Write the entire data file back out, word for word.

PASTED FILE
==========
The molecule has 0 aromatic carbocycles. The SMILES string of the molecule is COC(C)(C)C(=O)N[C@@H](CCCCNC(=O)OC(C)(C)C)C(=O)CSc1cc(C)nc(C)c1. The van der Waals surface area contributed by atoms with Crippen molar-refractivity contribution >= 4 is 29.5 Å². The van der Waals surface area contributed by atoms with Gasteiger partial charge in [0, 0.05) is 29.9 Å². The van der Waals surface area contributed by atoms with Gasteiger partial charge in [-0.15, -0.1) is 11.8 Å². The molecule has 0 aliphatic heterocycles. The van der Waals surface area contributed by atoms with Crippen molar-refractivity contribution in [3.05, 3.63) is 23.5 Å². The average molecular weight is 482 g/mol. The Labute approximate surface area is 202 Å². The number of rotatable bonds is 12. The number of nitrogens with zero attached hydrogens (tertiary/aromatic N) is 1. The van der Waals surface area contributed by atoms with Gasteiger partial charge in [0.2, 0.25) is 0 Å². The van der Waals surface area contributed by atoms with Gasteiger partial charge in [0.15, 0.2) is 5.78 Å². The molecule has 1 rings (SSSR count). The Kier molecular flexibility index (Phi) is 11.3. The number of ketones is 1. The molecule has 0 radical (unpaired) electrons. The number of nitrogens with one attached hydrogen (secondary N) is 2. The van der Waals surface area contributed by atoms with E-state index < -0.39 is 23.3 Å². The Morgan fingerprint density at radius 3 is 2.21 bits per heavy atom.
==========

The molecule has 0 aromatic carbocycles. The SMILES string of the molecule is COC(C)(C)C(=O)N[C@@H](CCCCNC(=O)OC(C)(C)C)C(=O)CSc1cc(C)nc(C)c1. The van der Waals surface area contributed by atoms with Crippen molar-refractivity contribution >= 4 is 29.5 Å². The van der Waals surface area contributed by atoms with Gasteiger partial charge in [0, 0.05) is 29.9 Å². The van der Waals surface area contributed by atoms with Gasteiger partial charge in [-0.15, -0.1) is 11.8 Å². The molecule has 0 aliphatic heterocycles. The van der Waals surface area contributed by atoms with Crippen molar-refractivity contribution in [3.05, 3.63) is 23.5 Å². The average molecular weight is 482 g/mol. The Labute approximate surface area is 202 Å². The number of rotatable bonds is 12. The number of nitrogens with zero attached hydrogens (tertiary/aromatic N) is 1. The van der Waals surface area contributed by atoms with Gasteiger partial charge in [0.2, 0.25) is 0 Å². The van der Waals surface area contributed by atoms with Gasteiger partial charge in [0.15, 0.2) is 5.78 Å². The molecule has 1 rings (SSSR count). The Kier molecular flexibility index (Phi) is 11.3. The number of ketones is 1. The molecule has 0 radical (unpaired) electrons. The number of nitrogens with one attached hydrogen (secondary N) is 2. The van der Waals surface area contributed by atoms with E-state index < -0.39 is 23.3 Å². The Morgan fingerprint density at radius 3 is 2.21 bits per heavy atom.